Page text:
Boomers, Busters and the Future of Retailing
Andrew Ramlo
The Urban Futures Institute

Just when we thought the economic skies were beginning to brighten, the demographic doomsayers are back again preaching that markets are going to collapse due to Canada’s shifting demographics.  We have heard it all before: the aging of the Post War Baby boom will see to it that the Canadian real estate market will collapse since there are fewer busters to move into boomers’ homes as they shuffle off to the seniors’ residence; the equity markets will be similarly impacted as seniors draw upon rather than build investment portfolios; the aging of the large boomer cohort will see to it that retail markets wither as both household incomes and spending fall through the later stages of the lifecycle.

On the surface it seems so logical – fertility rates that almost reached four kids per woman by the late 50’s produced Canada’s single largest generation between 1946 and 1965; a generation that represents 28% of our current population. However, if we consider the data rather than the perception, we find that the bust generation (Gen Y, or the 20-year cohort born between 1966 and 1985 – just after the boomers), actually represents 27% of the Canadian population: 9.0 million people aged 27 to 46 versus 9.3 million aged 47 to 66. This hardly calls for a flood to the exits of the retail, real estate, equity -- or any other -- market due to there being fewer busters than boomers.

Digging down into the consumer spending data shows that total household spending does, in fact, begin to decline through the older stages of the lifecycle. From a peak of more than $88,000 for households headed by someone aged 35 to 44, total household expenditures fall by 16% by the time you reach 55 to 64 (to $75,000), further to $46,000 for the 65 to 74 age group, and to only $37,000 for those 75 plus. With the boomers currently between the ages of 47 and 66, as the doomsayer logic goes, retail markets will be in for a rough ride in the coming years.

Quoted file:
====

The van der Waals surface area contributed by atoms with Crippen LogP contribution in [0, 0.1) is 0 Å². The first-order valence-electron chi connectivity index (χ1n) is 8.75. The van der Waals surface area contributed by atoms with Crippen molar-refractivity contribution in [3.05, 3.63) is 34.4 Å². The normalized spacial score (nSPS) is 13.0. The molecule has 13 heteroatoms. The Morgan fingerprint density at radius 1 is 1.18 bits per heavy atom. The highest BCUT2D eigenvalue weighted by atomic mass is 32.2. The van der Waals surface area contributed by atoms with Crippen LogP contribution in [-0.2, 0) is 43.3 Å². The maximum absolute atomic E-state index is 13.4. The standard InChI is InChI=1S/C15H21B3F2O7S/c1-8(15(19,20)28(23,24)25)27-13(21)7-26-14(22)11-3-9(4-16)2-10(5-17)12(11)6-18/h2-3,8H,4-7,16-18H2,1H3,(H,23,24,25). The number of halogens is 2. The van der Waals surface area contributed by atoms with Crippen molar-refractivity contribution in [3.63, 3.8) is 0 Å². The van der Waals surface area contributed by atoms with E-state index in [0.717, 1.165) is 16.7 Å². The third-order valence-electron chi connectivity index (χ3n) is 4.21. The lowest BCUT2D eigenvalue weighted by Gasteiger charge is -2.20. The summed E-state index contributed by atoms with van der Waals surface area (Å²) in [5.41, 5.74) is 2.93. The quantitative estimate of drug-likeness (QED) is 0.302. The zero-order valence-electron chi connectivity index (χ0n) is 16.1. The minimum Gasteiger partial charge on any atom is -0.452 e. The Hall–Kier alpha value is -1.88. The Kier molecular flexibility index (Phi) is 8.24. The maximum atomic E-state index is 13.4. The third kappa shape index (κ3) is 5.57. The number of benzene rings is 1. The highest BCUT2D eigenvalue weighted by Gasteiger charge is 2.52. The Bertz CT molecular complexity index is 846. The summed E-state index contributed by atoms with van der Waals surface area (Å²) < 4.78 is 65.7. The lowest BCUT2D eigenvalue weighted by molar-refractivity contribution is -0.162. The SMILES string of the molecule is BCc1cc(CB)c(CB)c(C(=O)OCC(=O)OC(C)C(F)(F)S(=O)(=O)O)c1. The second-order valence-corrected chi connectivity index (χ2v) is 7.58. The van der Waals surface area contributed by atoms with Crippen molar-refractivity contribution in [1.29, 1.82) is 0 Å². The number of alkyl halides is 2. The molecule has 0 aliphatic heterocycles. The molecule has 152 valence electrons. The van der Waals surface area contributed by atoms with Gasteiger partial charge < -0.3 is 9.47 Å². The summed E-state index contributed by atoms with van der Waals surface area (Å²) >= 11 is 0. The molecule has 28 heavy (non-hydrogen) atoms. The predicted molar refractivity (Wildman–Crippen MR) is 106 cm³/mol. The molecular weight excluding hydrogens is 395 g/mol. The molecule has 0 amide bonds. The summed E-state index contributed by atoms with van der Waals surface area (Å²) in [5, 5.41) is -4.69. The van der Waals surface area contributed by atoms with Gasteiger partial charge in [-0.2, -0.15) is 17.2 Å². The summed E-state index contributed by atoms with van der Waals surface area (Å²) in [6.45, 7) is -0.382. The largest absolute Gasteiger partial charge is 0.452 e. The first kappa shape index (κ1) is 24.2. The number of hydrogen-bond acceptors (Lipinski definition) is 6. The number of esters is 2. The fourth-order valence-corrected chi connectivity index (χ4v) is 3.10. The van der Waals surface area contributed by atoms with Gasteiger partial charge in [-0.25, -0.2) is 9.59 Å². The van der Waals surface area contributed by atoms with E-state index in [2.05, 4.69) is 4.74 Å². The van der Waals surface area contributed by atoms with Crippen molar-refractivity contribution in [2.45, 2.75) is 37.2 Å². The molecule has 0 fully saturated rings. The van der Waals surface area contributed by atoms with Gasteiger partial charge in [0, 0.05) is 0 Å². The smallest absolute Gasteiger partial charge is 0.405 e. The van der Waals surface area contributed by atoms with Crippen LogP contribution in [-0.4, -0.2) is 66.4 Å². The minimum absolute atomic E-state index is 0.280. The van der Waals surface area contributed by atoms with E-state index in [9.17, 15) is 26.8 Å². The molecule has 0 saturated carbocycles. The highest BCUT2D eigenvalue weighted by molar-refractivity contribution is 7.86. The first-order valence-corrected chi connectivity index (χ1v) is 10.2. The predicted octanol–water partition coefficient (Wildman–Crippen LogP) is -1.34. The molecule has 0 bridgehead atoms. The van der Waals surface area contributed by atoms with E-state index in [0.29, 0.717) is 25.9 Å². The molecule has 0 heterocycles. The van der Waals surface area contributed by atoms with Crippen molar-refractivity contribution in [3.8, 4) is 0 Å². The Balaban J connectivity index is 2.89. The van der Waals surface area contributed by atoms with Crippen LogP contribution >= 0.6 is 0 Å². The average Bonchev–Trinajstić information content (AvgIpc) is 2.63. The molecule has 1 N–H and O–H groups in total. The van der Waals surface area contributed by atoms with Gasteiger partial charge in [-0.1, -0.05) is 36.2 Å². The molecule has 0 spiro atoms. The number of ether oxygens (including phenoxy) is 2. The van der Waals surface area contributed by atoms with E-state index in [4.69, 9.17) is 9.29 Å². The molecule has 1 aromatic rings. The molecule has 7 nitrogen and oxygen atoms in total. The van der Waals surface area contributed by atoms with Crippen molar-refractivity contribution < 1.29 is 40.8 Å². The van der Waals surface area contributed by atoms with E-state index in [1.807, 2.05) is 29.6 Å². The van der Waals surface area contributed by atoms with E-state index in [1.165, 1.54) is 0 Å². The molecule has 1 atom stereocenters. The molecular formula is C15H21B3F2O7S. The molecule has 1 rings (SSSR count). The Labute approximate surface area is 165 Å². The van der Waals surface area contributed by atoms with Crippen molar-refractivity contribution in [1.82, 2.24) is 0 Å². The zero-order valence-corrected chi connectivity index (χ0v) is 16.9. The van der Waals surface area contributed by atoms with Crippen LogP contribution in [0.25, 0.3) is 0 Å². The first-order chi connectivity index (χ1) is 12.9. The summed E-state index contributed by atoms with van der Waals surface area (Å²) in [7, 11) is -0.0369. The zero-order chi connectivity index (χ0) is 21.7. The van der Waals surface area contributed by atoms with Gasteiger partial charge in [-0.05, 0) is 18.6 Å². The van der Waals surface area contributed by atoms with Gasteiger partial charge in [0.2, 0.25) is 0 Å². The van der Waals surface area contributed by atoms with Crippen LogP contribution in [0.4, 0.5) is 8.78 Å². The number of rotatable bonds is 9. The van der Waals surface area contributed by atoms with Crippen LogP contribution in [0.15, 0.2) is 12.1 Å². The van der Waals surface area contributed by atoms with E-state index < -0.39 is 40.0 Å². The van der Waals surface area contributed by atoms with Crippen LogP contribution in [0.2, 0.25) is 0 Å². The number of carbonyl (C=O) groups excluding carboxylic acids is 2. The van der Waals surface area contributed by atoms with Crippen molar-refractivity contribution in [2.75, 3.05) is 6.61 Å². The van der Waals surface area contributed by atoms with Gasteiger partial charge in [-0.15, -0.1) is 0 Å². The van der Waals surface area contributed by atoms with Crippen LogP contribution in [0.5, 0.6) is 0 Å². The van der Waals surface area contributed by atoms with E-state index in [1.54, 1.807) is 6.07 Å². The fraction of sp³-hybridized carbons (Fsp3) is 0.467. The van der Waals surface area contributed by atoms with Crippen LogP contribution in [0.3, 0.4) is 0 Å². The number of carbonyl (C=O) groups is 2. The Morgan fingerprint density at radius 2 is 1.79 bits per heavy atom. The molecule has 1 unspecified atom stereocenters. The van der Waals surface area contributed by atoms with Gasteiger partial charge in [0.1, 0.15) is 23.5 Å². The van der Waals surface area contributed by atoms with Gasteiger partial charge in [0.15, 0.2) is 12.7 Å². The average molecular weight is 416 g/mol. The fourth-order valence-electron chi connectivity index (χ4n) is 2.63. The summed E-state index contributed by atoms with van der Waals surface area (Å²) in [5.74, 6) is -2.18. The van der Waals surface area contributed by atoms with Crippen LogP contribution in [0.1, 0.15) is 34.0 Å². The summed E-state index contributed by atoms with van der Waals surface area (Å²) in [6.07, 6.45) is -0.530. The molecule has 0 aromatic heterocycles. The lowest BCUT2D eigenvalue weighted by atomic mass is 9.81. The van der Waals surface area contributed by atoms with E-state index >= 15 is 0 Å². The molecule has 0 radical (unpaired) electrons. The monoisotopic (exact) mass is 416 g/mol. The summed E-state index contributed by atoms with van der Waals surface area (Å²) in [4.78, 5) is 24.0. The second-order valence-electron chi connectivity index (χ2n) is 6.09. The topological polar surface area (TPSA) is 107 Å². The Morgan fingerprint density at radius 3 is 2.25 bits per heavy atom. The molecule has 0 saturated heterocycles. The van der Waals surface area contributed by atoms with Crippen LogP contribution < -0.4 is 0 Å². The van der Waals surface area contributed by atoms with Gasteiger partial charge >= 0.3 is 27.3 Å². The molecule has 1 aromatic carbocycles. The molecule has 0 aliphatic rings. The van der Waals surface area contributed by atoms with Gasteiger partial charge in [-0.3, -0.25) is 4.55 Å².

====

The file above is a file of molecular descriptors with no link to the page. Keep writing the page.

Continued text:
Adjusting for the number of people per household shows that household spending per person actually peaks later, in the 55 to 64 age group, at $34,000 per person; spending that is almost 25% greater than the $27,000 per capita for the 35 to 44 group. With the most typical person in Canada today in their late 40’s, this higher spending group will characterize the Canadian retail market for at least the next decade.  Per capita age-specific spending data therefore show a relatively rosy future for retail spending in the coming years, despite what those doomsayers might be saying.  

Further to this, while households in the 35 to 44 age group spend more in total than those in the older age groups, the older groups, having paid off their mortgages, spend less on things like housing and taxes. Average annual household spending on  current consumption peaks in the 55 to 64 age group ($17,300 per person in the household) and falls only slightly for the 65 to 74 group ($15,400), close to the per capita spending for households headed by someone aged 45 to 54 ($15,600).  So even over the longer term, the boomers aging into the older stages of the spending lifecycle should not result in a wilting of consumption spending.

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Canada's retail future, along with its housing markets, labour supply, pension and health care plans, will certainly have to deal with an increasing degree of change in the coming years. By 2031 almost a quarter (23%) of Canadians will be over the age of 65 (from 15% today); the proportion of Canadians who are members of a visible minority will also almost double (from 16% in 2006 to 31% by 2031). Change will also be seen in other dimensions of Canadian society: thirty years ago, when today's 65 to 74 year olds were 35 to 44, female labour force participation rates were just above 40%, half of the 83% participation rate for women aged 35 to 44 today. This means that there will be a greater proportion of two income, dual pension, households in the future than we have ever seen. These are but some of the dimensions of change that retailers should be strategically considering, rather than the specter of market meltdowns called for by those pesky demo-doomsayers.